US 20070113500 A1
The present invention relates to a method of regulating and controlling surface temperature of concrete or asphalt structure (the structure) and the like, as well as atmospheric or air temperature around the structure by encapsulating and containing temperature (thermal) control materials (TCMs) or/and water in the structure which constructs or constitutes pavements, roofs, parking lots, walls and the like. Volume ratio of water and one or more TCMs encapsulated and contained in the structure are from 0.01% to 99.99%. Based on simulation analysis, on one hand, the present invention, in summertime, can reduce the highest temperature on surface of the structure by up to 56.5% (reduced by about 46° C.), and reduce the highest temperature of air around the structure by up to 54.4% (reduced by about 48° C.), therefore “heat island” effect in urban areas in summer can significantly be reduced, thus saving cooling energy and benefiting human health. On the other hand, in wintertime, by the invention the surface temperature of the structure can be raised by up to 5.6° C., and the temperature of air around the structure can be raised by up to 5° C., accordingly heating energy demand is reduced.
1. A method of regulating and controlling surface and air temperature of concrete or asphalt structure and the like (the said structure) which constructs or constitutes pavements, roofs, parking lots, walls of buildings and the like, by encapsulating, incorporating and/or containing water or/and one or more temperature (thermal) control materials (TCMs) in the said structure, thus lowering temperature of the structure and air temperature around the structure in summertime or hotter periods and reducing “heat island” effect.
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This invention relates to a method by encapsulating and containing temperature (thermal) control materials (TCMs) or/and water in pavements, roofs, parking lots and walls which are concrete or asphalt structure and the like, to regulate surface and atmospheric or air temperature around the structure to eliminate “heat island” effect in urban areas in summertime or hotter periods, accordingly saving cooling energy and benefiting human health, also saving heating energy in wintertime or colder periods.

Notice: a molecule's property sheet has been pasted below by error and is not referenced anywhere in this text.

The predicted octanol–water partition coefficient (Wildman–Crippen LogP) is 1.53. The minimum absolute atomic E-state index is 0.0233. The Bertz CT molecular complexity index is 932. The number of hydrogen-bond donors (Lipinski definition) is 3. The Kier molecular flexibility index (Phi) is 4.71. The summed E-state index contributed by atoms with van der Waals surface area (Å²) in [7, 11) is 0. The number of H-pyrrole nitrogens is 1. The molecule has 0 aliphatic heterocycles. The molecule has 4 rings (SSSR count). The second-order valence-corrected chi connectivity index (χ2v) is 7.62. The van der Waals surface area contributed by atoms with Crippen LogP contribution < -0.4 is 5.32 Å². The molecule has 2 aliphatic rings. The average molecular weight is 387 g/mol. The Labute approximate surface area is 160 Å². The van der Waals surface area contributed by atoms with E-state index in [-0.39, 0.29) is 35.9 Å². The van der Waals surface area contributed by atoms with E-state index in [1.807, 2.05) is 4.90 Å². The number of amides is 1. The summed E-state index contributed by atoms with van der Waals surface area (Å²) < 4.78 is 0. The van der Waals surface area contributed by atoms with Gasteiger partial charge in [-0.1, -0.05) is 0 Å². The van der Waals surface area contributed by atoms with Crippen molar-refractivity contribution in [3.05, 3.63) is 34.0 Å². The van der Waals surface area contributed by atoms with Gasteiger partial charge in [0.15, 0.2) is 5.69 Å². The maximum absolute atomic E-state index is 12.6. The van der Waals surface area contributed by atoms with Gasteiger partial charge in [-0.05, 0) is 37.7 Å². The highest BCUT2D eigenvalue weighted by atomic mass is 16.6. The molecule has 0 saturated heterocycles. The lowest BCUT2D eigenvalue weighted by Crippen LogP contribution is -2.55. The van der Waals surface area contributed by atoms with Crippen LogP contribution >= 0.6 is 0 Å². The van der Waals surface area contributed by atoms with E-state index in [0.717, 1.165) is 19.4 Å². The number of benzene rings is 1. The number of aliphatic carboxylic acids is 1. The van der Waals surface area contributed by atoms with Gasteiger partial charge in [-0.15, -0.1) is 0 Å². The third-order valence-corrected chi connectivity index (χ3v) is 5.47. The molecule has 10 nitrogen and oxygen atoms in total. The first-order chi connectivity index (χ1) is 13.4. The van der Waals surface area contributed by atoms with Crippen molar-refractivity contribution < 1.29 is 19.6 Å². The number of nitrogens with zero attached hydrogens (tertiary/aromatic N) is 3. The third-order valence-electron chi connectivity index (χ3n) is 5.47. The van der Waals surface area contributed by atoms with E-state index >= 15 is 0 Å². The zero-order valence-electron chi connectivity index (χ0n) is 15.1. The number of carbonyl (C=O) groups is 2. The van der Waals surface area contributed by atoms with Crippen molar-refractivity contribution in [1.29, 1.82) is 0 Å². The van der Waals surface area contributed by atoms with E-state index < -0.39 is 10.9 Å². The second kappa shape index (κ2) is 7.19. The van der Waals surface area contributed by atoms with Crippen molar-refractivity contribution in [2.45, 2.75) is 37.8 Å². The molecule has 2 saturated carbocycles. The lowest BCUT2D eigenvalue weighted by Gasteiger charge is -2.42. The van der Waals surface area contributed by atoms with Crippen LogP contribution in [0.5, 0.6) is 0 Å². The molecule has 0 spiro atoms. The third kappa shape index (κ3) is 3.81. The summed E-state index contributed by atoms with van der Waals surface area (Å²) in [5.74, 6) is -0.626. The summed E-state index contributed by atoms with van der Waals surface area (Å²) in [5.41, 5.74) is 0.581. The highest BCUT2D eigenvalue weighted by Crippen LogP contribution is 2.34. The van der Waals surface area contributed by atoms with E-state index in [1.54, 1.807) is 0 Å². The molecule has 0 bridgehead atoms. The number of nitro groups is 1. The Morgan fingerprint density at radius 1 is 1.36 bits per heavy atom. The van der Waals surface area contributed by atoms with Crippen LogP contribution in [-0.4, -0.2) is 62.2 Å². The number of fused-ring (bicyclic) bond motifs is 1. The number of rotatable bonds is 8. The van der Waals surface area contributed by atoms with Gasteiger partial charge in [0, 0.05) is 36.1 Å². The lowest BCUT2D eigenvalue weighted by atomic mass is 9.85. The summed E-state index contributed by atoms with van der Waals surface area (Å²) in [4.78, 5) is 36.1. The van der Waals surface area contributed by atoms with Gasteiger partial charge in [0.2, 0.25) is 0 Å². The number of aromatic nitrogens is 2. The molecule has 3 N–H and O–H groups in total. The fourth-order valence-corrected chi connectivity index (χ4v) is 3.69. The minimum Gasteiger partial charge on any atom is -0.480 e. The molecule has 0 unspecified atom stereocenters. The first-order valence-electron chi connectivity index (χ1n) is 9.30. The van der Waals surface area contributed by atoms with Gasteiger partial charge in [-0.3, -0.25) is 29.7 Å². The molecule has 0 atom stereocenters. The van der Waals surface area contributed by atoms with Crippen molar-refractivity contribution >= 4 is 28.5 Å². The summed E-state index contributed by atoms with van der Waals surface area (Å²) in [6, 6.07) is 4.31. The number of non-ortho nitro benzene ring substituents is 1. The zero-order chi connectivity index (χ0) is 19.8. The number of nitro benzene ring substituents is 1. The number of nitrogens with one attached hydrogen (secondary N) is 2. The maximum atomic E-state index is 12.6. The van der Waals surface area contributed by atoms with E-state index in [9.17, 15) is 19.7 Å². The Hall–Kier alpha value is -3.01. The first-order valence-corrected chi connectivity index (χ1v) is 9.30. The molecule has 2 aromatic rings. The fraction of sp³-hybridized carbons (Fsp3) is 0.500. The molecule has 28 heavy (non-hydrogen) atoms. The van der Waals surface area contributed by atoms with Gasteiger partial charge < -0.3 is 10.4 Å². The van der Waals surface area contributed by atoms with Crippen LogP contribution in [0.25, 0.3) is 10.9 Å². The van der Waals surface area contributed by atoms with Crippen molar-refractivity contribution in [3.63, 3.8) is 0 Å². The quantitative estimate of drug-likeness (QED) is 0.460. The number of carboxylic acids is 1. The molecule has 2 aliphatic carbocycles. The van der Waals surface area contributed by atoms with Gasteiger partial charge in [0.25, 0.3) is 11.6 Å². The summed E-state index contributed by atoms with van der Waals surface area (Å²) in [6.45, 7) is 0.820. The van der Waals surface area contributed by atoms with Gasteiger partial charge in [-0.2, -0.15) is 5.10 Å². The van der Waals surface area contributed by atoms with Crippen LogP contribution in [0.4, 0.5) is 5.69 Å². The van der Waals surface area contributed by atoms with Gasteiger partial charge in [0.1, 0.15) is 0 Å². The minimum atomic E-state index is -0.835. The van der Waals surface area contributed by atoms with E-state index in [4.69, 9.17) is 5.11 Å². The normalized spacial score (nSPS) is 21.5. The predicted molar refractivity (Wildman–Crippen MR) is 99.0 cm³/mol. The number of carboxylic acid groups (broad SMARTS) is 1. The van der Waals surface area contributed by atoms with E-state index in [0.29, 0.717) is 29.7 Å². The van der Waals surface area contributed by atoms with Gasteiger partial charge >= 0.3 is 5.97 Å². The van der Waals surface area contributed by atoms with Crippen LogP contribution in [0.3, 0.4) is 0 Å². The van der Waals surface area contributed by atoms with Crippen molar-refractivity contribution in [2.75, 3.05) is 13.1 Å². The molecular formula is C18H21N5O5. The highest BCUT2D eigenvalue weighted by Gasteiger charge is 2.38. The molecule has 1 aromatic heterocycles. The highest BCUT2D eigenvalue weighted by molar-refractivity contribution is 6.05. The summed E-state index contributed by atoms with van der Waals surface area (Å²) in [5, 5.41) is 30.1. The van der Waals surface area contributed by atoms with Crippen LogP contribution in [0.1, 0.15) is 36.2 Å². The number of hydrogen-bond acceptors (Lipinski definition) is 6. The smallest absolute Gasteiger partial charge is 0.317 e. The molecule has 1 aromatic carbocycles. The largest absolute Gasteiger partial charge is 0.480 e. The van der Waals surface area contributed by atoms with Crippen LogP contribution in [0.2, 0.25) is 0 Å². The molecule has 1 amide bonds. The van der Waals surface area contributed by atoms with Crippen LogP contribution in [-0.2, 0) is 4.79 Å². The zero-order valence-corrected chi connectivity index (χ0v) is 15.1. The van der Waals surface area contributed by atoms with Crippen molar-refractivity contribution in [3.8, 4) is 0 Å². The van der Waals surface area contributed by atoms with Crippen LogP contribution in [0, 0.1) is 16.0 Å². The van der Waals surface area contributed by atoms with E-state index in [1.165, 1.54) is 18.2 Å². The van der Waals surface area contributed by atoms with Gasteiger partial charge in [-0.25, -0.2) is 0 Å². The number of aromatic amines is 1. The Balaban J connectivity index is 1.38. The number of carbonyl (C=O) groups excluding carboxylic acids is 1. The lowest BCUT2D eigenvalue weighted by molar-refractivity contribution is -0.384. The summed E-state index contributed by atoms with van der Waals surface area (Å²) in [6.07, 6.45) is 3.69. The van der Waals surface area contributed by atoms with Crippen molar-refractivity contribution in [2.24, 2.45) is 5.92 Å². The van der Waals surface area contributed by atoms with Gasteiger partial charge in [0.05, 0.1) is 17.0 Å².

The development of cities replaces natural lands, forests and open grassy fields with pavements, buildings and other infrastructures, the relationship between incoming sun radiation and outgoing terrestrial radiation within watershed areas has been changed. The conversion of pervious surfaces to impervious surfaces alters local energy balances through changes in (1) the albedos of surfaces; (2) the heat capacities and thermal conductivities of surfaces; (3) the ratio of sensible heat to latent heat flowing from the surface into the atmosphere. Moreover, displacing trees and vegetation minimizes the natural cooling effects of shading and evaporation of water from soil and leaves (evapotranspiration); and tall buildings and narrow streets can heat air trapped between them and reduce air flow. In addition, waste heat from vehicles, factories, and air conditioners may add warmth to their surroundings. These changes in urban areas lead to urban air and surface temperatures are higher than nearby rural areas. This is referred to as “heat island” effect. Many U.S. cities and suburbs in summertime have air temperatures up to 5.6° C. (10° F.) warmer than the surrounding natural land cover. In some cities in the world the air temperatures in summer have up to 10° C. (18° F.) higher than the rural areas.